Some communities have already issued warnings of increased emergency room (ER) wait times in the upcoming months, a routine phenomenon during the height of the winter season. Congruently, one among many complaints that patients have nationally about the state of modern healthcare is ER wait-times. With nearly a 50% increase in the number of ER visits in the last 20 years, this is likely a plausible public perception. However, what may not be well known to the public are the complex algorithms and protocols that drive patient flow and care in the emergency room. It is these intricacies that ultimately determine the entire patient care experience, including wait times.
Emergency Room Entrance.
One of the most prevalent systemic issues that contributes to prolonged ER wait times is that the modern emergency room has become a primary care hub for millions of Americans who use it for preventable and non-emergent cases, simply leading to an overload issue. In a study by the Robert Wood Johnson Foundation, it was found that avoidable ER use causes nearly $30+ billion dollars in healthcare costs yearly. The same study indicated that respondents “consciously chose the ER because the care was cheaper, the quality of care was seemingly better, transportation options were more readily accessible, and, in some cases, the hospital offered more respite than a physician’s office.” Of course, patients cannot be blamed for this, as the wait-time to book a new-patient appointment with a primary care physician has also increased to an astounding average of 24 days in large metro areas. Therein lies the problem: why would a patient with cold-like symptoms wait 24 days to see a primary care doctor, when they could simply go into the ER and have an array of blood and imaging tests done with a conclusive answer in a few hours?
Another aspect of ER patient flow is triaging, which entails determining the seriousness of a medical situation and prioritizing treatments accordingly. Unlike other service industries, emergency medicine cannot work on a “first come, first serve” basis, but rather must focus on the most emergent medical issues first. Different scenarios activate different treatment algorithms: a patient that comes in with acute chest pain that radiates to his jaw activates a very different treatment algorithm and severity index than does a healthcare worker that comes in with a potential needle-stick exposure, which is also different from a third patient that comes in with a cough that has persisted for four days. The unfortunate reality is that a such a wide array of medical emergencies, which requires three very different treatment approaches, can come into the ER doors at the same time, creating a disparity in the resources that non-emergent patients have immediate access to, thus often leading to poor patient satisfaction.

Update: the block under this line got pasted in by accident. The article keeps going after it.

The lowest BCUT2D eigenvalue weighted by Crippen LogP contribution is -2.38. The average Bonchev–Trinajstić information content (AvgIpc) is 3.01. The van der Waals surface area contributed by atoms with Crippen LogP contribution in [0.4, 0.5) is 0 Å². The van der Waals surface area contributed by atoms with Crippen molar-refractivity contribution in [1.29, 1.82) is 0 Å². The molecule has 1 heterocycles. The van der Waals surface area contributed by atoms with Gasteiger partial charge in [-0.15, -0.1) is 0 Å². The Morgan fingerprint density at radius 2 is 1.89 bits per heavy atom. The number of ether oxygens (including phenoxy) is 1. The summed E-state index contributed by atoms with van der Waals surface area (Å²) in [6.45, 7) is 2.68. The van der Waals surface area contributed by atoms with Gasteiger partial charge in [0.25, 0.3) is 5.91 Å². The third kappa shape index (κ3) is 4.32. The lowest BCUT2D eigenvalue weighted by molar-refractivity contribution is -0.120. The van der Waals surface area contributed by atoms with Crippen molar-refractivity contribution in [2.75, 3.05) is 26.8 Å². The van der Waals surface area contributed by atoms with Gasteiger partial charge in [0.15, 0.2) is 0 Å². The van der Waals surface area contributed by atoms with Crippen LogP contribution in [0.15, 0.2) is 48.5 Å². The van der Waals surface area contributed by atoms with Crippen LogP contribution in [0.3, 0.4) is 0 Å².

Hospital emergency, medical staff pushing patient on gurney.
Additionally, ER flow may also be impacted by the physical number of beds available at the facility. Other than scheduled surgeries or extraneous medical situations that occur inside the hospital, the emergency room is one of the main avenues by which patients are admitted to the hospital for more critical care and monitoring. However, this creates a flow and throughput issue: if there are no beds available in the hospital to accept a sick patient from the ER, this means that the patient waits in the ER until a bed is available, as they may not be stable enough to go home and return at a later time. Thus, new patients that arrive at the ER may not be given a room to be seen, especially those with less serious issues that aren’t life-threatening. This concept of having to hold patients in the ER while waiting for inpatient beds is widely referred to as patient “boarding,” which the American College of Emergency Physicians indicates is “the leading culprit in ED crowding,” according to many hospital systems.
These issues are by no means immediately resolvable, as emergency medicine is just one part of the larger healthcare system. However, understanding the above factors with regards to the realities of how emergency medicine is practiced is critical in shaping public perception and helping patients recognize the complexities of patient flow in the emergency room. Indeed, patients should never be dissuaded from pursuing emergency care as they see fit; however, they must approach emergency care as just that: a service that will continue to prioritize quality healthcare to those that most require it in an organized and efficient manner.